Elastography was first used for human applications in 1987 by Krouskop et al. (1). It is based on the principle of tissue deformability on the application of pressure. Any tissue or lesion will behave in different ways, depending on its molecular make up, when external pressure is applied on it. Soft tissues will deform more when pressure is applied and hard tissues will deform less. This information is represented on the monitor as a spectrum of colors: blue representing hard areas, red representing soft areas and green representing firm areas with intermediate consistency/stiffness. The tissue contrast seen on sonoelastography is due to differential tissue stiffness. We will be discussing our initial experience with musculoskeletal elastography and where available, we compare our experience with that of the previously published papers. We have also compared our elastographic findings with those of magnetic resonance imaging (MRI) wherever possible.
Principle and Technique of Elastography
When performing sonoelastography, information is obtained before and after tissue compression and this information is based on comparing the differences of signals acquired before and after tissue displacement (2). By measuring the amount of tissue displacement, elastography provides objective information regarding the stiffness of tissues (3). There are several sonoelastographic techniques like compression strain imaging (4), vibration sonoelastography (5), real-time shear velocity (6) and acoustic radiation force generated by the ultrasound pulse (7). For the musculoskeletal sonoelastography, we have employed the free hand compression technique on GE E8 ultrasound equipment with using an 8-12 MHz elastography compatible linear probe. The conventional B-mode ultrasound image is displayed on the right side of the screen while the color coded real time sonoelastogram is depicted on the left side of the screen. The transparency of the color can be optimally adjusted such that the underlying grey scale image can be seen through the overlying color map. The quality and adequacy of the images can be assessed by observing the color bar in the right hand side of the image. Red color in the color bar represents inadequate information from the elastogram and it must not be used for interpretation. The ideal images for interpretation are those with complete green color in the color box. The adequacy of repetitive physical compression also can be assessed by observing the compression graph in the left hand lower corner of the screen. Compression must be minimal and applied in the vertical direction. Movement in the lateral direction (the so-called creep or slip) must be suppressed/minimized. Excessive pressure on the probe must also be avoided.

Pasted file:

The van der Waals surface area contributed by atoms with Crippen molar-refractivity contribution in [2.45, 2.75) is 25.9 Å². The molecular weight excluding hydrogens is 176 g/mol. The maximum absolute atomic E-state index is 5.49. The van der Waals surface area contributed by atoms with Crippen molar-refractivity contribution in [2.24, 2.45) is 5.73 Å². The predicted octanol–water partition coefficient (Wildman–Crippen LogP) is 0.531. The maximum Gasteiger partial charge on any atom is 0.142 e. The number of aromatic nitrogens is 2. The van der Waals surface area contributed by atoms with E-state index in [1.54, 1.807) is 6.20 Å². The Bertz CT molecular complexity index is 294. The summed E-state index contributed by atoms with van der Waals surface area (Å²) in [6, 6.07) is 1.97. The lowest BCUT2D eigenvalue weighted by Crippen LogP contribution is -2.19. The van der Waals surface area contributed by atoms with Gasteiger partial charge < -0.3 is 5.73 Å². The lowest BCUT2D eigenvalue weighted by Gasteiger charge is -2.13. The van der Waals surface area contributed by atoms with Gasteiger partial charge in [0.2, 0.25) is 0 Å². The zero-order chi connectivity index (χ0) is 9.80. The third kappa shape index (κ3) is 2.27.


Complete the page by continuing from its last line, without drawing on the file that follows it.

The Achilles tendon is the largest tendon in the body and it is easily accessible for imaging. Tendons in young healthy people usually demonstrate a predominant blue color, suggesting a hard nature with less deformability (8). The patients were made to lie down prone with the foot hanging from the edge of the bed. Sonoelastography was performed with an 8-12 MHz elastography compatible linear probe.